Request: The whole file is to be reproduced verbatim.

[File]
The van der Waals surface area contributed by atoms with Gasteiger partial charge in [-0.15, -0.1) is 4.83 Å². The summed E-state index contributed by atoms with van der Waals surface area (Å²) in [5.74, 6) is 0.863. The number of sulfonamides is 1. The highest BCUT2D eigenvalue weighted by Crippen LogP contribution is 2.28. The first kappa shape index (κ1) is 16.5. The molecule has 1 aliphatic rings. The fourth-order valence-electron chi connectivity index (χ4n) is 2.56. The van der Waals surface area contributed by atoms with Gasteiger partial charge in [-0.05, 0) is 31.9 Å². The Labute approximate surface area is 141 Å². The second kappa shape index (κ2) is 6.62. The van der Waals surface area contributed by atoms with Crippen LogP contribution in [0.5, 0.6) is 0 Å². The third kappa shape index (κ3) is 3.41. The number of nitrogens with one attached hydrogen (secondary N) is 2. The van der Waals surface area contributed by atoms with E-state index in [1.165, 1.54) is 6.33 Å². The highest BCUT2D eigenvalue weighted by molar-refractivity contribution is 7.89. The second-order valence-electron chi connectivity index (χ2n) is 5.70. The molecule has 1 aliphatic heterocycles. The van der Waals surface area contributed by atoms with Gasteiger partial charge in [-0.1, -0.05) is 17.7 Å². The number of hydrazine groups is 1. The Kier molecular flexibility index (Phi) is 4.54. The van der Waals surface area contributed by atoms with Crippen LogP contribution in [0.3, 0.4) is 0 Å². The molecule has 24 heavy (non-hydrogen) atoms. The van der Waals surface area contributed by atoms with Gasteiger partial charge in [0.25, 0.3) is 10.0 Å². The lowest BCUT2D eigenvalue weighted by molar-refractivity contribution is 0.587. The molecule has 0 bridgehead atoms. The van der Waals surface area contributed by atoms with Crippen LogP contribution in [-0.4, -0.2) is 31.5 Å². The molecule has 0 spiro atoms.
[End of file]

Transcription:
The van der Waals surface area contributed by atoms with Gasteiger partial charge in [-0.15, -0.1) is 4.83 Å². The summed E-state index contributed by atoms with van der Waals surface area (Å²) in [5.74, 6) is 0.863. The number of sulfonamides is 1. The highest BCUT2D eigenvalue weighted by Crippen LogP contribution is 2.28. The first kappa shape index (κ1) is 16.5. The molecule has 1 aliphatic rings. The fourth-order valence-electron chi connectivity index (χ4n) is 2.56. The van der Waals surface area contributed by atoms with Gasteiger partial charge in [-0.05, 0) is 31.9 Å². The Labute approximate surface area is 141 Å². The second kappa shape index (κ2) is 6.62. The van der Waals surface area contributed by atoms with Crippen LogP contribution in [0.5, 0.6) is 0 Å². The third kappa shape index (κ3) is 3.41. The number of nitrogens with one attached hydrogen (secondary N) is 2. The van der Waals surface area contributed by atoms with E-state index in [1.165, 1.54) is 6.33 Å². The highest BCUT2D eigenvalue weighted by molar-refractivity contribution is 7.89. The second-order valence-electron chi connectivity index (χ2n) is 5.70. The molecule has 1 aliphatic heterocycles. The van der Waals surface area contributed by atoms with Gasteiger partial charge in [-0.1, -0.05) is 17.7 Å². The number of hydrazine groups is 1. The Kier molecular flexibility index (Phi) is 4.54. The van der Waals surface area contributed by atoms with Crippen LogP contribution in [0.3, 0.4) is 0 Å². The molecule has 24 heavy (non-hydrogen) atoms. The van der Waals surface area contributed by atoms with Gasteiger partial charge in [0.25, 0.3) is 10.0 Å². The lowest BCUT2D eigenvalue weighted by molar-refractivity contribution is 0.587. The molecule has 0 bridgehead atoms. The van der Waals surface area contributed by atoms with Crippen LogP contribution in [-0.4, -0.2) is 31.5 Å². The molecule has 0 spiro atoms.